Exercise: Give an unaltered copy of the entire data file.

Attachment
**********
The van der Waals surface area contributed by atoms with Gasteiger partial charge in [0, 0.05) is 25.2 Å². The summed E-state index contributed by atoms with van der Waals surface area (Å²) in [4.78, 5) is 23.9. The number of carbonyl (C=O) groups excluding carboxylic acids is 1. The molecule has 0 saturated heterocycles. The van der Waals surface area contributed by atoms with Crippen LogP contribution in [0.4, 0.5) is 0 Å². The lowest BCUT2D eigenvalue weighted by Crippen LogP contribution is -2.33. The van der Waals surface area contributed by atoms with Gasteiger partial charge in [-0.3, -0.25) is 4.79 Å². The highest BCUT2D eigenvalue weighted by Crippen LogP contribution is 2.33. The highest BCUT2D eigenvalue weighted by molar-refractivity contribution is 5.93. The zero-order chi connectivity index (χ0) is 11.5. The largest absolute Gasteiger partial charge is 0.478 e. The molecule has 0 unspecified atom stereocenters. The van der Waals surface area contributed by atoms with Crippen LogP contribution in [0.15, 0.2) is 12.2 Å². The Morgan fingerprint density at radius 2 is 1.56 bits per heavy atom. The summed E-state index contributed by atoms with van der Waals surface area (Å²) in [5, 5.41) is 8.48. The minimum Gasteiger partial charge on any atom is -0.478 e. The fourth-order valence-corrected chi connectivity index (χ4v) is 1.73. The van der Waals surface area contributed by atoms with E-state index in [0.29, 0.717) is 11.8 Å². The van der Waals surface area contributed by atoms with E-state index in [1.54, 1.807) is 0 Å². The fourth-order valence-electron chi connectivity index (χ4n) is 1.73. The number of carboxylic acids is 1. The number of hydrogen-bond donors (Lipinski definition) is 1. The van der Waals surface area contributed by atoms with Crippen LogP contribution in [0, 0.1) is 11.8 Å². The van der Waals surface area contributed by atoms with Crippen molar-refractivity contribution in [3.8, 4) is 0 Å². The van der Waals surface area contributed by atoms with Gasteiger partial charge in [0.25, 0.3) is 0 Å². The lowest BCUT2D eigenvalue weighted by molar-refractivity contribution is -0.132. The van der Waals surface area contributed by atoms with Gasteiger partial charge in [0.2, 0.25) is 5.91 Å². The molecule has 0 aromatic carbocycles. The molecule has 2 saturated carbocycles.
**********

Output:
The van der Waals surface area contributed by atoms with Gasteiger partial charge in [0, 0.05) is 25.2 Å². The summed E-state index contributed by atoms with van der Waals surface area (Å²) in [4.78, 5) is 23.9. The number of carbonyl (C=O) groups excluding carboxylic acids is 1. The molecule has 0 saturated heterocycles. The van der Waals surface area contributed by atoms with Crippen LogP contribution in [0.4, 0.5) is 0 Å². The lowest BCUT2D eigenvalue weighted by Crippen LogP contribution is -2.33. The van der Waals surface area contributed by atoms with Gasteiger partial charge in [-0.3, -0.25) is 4.79 Å². The highest BCUT2D eigenvalue weighted by Crippen LogP contribution is 2.33. The highest BCUT2D eigenvalue weighted by molar-refractivity contribution is 5.93. The zero-order chi connectivity index (χ0) is 11.5. The largest absolute Gasteiger partial charge is 0.478 e. The molecule has 0 unspecified atom stereocenters. The van der Waals surface area contributed by atoms with Crippen LogP contribution in [0.15, 0.2) is 12.2 Å². The Morgan fingerprint density at radius 2 is 1.56 bits per heavy atom. The summed E-state index contributed by atoms with van der Waals surface area (Å²) in [5, 5.41) is 8.48. The minimum Gasteiger partial charge on any atom is -0.478 e. The fourth-order valence-corrected chi connectivity index (χ4v) is 1.73. The van der Waals surface area contributed by atoms with E-state index in [0.29, 0.717) is 11.8 Å². The van der Waals surface area contributed by atoms with E-state index in [1.54, 1.807) is 0 Å². The fourth-order valence-electron chi connectivity index (χ4n) is 1.73. The number of carboxylic acids is 1. The number of hydrogen-bond donors (Lipinski definition) is 1. The van der Waals surface area contributed by atoms with Crippen LogP contribution in [0, 0.1) is 11.8 Å². The van der Waals surface area contributed by atoms with Crippen molar-refractivity contribution in [3.8, 4) is 0 Å². The van der Waals surface area contributed by atoms with Gasteiger partial charge in [0.25, 0.3) is 0 Å². The lowest BCUT2D eigenvalue weighted by molar-refractivity contribution is -0.132. The van der Waals surface area contributed by atoms with Gasteiger partial charge in [0.2, 0.25) is 5.91 Å². The molecule has 0 aromatic carbocycles. The molecule has 2 saturated carbocycles.